I sell ski wax on Amazon.com (NASDAQ:AMZN) and have utilized the Fulfillment-by-Amazon (FBA) service for the past few years. It's a great value-added service that allowed me to sit back and relax (get a college education) while Amazon handled the storage, picking, packing, and shipping of my items. My FBA status also occasionally allows me to learn about upcoming Amazon initiatives that could affect the broader company and shareholders.
I recently received an email introducing an upcoming event called the Long-Term Storage program (LTSP). The email describes how the LTSP aims to prevent outdated or obsolete inventory from cluttering warehouses so that there is more room for popular-selling items, especially during busy seasons. Amazon's ever-expanding sales fuel the need for new space, and a Goldman Sachs (NYSE:GS) report estimated that Amazon would expand warehouse space by 40% in 2011 to about 24.5 million square feet. This increase in space, coupled with the LTSP fall cleaning, should allow accommodation of many more Amazon and FBA-seller items in warehouses this holiday season.
There will be some financial impacts from the LTSP fall cleaning. When the program takes effect on August 15, there will be a storage cost assessed against inventory that is over 365 days old; FBA sellers will be charged $45 per cubic foot of such inventory. The normal storage fee is either 45 or 60 cents per month (the more expensive rate is imposed during the holiday season), so sellers who do not remove aged inventory are going to be hit with a much bigger storage fee than they are accustomed to.
To provide a quick back-of-the-envelope calculation of Amazon’s potential take, I'm going to assume that 24 million square feet of space translates into 200 million cubic feet of storage space. (I am no supply chain expert, so that number may be a very rough estimate.) Half of that space is in the United States (100 million cubic feet), and FBA sellers probably only occupy a fraction of it. Assuming that FBA items take up 20% of warehouse space, about 20 million cubic feet of FBA items are sitting in warehouses right now. If 0.5% (another guesstimate) of those items are >365 days old and are not removed, that means that 100,000 cubic feet will be assessed at $45 each, and Amazon will be collecting $4.5 million extra in August from its FBA merchants.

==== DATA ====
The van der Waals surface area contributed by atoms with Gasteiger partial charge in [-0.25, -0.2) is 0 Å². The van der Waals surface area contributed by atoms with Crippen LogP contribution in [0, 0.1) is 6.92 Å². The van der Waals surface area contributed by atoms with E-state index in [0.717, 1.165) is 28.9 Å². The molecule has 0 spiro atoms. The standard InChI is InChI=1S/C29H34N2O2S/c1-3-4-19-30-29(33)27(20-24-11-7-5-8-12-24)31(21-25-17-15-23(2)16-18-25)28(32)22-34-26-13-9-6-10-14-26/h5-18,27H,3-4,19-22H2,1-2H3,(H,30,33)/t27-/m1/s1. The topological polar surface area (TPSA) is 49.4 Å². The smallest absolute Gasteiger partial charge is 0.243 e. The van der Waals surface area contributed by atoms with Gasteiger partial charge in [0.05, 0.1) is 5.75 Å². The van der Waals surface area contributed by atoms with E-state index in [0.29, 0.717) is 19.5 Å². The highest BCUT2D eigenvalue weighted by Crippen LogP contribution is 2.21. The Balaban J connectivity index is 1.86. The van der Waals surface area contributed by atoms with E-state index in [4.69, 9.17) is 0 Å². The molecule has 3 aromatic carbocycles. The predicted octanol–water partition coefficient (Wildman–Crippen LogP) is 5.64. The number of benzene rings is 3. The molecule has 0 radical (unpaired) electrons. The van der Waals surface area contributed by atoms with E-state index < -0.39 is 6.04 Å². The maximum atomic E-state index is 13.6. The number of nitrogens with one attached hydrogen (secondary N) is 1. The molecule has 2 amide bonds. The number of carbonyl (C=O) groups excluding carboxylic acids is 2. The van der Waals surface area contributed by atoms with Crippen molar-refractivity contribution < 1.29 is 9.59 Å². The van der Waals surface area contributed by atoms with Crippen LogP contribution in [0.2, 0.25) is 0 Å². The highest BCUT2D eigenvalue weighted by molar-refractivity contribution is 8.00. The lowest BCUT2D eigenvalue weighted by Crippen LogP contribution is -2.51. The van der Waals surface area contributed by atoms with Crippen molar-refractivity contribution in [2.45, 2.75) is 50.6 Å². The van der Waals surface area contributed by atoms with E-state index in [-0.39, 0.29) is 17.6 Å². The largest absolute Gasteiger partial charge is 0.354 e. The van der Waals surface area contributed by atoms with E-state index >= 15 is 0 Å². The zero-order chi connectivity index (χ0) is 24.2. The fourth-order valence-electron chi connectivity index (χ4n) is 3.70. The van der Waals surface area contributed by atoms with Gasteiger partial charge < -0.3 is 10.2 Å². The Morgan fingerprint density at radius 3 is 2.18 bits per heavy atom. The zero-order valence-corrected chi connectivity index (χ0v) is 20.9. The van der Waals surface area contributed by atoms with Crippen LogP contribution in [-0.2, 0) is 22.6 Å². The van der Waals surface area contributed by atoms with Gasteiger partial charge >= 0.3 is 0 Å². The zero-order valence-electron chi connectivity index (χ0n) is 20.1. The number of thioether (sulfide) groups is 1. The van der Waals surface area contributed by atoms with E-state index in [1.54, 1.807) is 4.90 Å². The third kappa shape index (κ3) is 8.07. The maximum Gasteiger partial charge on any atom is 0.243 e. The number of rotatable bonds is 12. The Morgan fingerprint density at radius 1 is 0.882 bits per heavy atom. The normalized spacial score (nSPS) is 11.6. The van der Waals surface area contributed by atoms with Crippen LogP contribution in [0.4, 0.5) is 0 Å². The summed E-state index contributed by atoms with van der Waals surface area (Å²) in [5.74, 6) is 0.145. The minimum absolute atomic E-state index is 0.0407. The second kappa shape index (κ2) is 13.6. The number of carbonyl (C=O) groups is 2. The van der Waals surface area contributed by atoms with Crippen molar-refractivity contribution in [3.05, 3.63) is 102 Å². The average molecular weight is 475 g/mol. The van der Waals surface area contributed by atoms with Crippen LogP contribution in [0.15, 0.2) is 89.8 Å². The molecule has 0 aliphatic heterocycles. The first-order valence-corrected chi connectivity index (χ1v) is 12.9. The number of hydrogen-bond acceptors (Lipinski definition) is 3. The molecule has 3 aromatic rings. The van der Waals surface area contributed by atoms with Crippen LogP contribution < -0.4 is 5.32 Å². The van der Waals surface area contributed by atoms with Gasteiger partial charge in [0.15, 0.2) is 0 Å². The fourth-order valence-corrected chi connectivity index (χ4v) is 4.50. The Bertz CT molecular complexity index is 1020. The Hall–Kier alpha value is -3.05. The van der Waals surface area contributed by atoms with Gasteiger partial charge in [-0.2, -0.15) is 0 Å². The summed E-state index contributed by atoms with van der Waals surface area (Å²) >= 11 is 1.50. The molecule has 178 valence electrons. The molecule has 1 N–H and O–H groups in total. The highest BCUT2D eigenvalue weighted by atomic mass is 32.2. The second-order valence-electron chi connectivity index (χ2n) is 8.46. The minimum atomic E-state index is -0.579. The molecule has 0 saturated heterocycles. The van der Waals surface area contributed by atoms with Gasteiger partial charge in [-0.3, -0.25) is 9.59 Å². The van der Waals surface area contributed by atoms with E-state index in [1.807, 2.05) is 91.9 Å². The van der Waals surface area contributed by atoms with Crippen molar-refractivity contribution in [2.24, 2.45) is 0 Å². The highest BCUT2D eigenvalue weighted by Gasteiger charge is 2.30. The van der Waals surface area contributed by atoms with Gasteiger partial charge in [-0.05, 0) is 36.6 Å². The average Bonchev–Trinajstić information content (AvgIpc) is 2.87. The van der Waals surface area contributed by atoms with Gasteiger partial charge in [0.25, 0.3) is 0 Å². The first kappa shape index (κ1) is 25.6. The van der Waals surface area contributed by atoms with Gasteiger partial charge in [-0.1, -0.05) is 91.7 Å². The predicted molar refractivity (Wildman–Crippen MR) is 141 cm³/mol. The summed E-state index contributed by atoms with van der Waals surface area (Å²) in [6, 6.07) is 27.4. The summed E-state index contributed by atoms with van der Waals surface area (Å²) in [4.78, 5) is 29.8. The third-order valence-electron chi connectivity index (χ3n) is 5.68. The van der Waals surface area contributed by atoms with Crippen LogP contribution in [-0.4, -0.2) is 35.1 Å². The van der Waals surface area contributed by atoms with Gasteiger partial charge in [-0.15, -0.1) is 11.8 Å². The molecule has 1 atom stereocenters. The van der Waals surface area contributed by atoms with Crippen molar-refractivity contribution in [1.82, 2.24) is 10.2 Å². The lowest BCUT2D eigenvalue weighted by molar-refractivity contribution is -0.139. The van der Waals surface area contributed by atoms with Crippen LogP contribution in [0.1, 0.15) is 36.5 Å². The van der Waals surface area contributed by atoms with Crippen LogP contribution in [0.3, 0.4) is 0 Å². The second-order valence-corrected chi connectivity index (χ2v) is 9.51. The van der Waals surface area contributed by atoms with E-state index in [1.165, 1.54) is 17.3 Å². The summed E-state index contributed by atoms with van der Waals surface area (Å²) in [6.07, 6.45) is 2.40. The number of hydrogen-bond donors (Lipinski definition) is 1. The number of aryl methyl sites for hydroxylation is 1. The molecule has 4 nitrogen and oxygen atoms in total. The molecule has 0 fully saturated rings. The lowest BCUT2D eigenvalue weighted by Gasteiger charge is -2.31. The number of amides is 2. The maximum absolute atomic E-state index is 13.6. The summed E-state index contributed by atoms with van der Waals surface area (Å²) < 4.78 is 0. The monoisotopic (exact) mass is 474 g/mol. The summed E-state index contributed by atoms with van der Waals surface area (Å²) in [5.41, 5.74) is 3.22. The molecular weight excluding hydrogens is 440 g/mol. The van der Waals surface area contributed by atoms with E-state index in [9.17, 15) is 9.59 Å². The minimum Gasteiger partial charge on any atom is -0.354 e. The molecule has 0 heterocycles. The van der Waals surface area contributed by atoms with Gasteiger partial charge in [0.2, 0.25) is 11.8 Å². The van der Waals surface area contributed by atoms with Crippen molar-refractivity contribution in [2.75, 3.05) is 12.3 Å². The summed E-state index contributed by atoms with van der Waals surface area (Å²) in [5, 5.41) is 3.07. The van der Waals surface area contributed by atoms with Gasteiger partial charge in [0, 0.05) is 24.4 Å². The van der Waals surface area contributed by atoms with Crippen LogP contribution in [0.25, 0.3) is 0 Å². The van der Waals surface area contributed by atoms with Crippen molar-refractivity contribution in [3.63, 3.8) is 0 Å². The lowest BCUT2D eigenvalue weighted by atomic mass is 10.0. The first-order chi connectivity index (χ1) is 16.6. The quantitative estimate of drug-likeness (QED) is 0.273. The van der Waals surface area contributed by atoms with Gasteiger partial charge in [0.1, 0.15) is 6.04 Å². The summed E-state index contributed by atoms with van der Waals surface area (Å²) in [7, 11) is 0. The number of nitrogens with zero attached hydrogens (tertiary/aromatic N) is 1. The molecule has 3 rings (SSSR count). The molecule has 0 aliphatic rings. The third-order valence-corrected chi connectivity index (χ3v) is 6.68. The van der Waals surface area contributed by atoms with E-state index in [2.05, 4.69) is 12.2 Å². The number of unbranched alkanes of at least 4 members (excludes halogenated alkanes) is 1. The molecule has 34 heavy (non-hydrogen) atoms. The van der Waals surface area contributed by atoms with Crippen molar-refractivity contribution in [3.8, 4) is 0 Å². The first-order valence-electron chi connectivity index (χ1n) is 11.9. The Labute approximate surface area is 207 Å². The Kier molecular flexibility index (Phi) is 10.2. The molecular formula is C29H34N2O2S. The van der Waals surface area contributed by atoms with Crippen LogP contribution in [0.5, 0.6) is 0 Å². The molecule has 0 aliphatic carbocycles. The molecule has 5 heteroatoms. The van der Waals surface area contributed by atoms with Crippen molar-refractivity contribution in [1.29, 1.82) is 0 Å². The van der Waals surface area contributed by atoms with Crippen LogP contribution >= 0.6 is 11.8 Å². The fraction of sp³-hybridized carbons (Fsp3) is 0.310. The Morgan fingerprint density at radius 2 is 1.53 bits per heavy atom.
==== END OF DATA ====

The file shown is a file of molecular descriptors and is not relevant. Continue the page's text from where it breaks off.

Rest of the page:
However, Amazon is giving sellers the opportunity to remove old items for reduced rates prior to the August 15 cleanup. Between now and August 15, sellers can remove units for just $0.20 each. It seems unlikely that 20 cents covers the costs of picking, packing, and shipping items, so Amazon will probably be losing money if sellers elect to have items returned.
Amazon estimates that books take up about 1/40th of a cubic foot while a toy takes up about 1/10th; the average item may be 1/20th of a cubic foot. Assuming that 100,000 cubic feet of items are returned, Amazon will be shipping 2 million items back to sellers. Estimating the cost of shipping is too complicated because of size, weight, and carrier discounts, but Amazon's $0.20 charge isn't likely to cover the cost.
I think that there are two takeaways from this development. First, there's likely to be some charge, item or footnote in Amazon's Q3 earnings related to this; it may be a positive or negative number. It doesn't seem like it'll be huge, but considering Amazon's $231 million in earnings in Q310, a few million dollars in red or black ink will affect earnings by a percent or two.
More importantly, it's a sign that Amazon's business continues to expand at a very rapid rate. I have often questioned the appropriateness of Amazon's stock market valuation (and have thus far been proven wrong), but the strength of the business demonstrated by Amazon's need to try this hard to maximize storage space for this holiday season and beyond is a very impressive sign.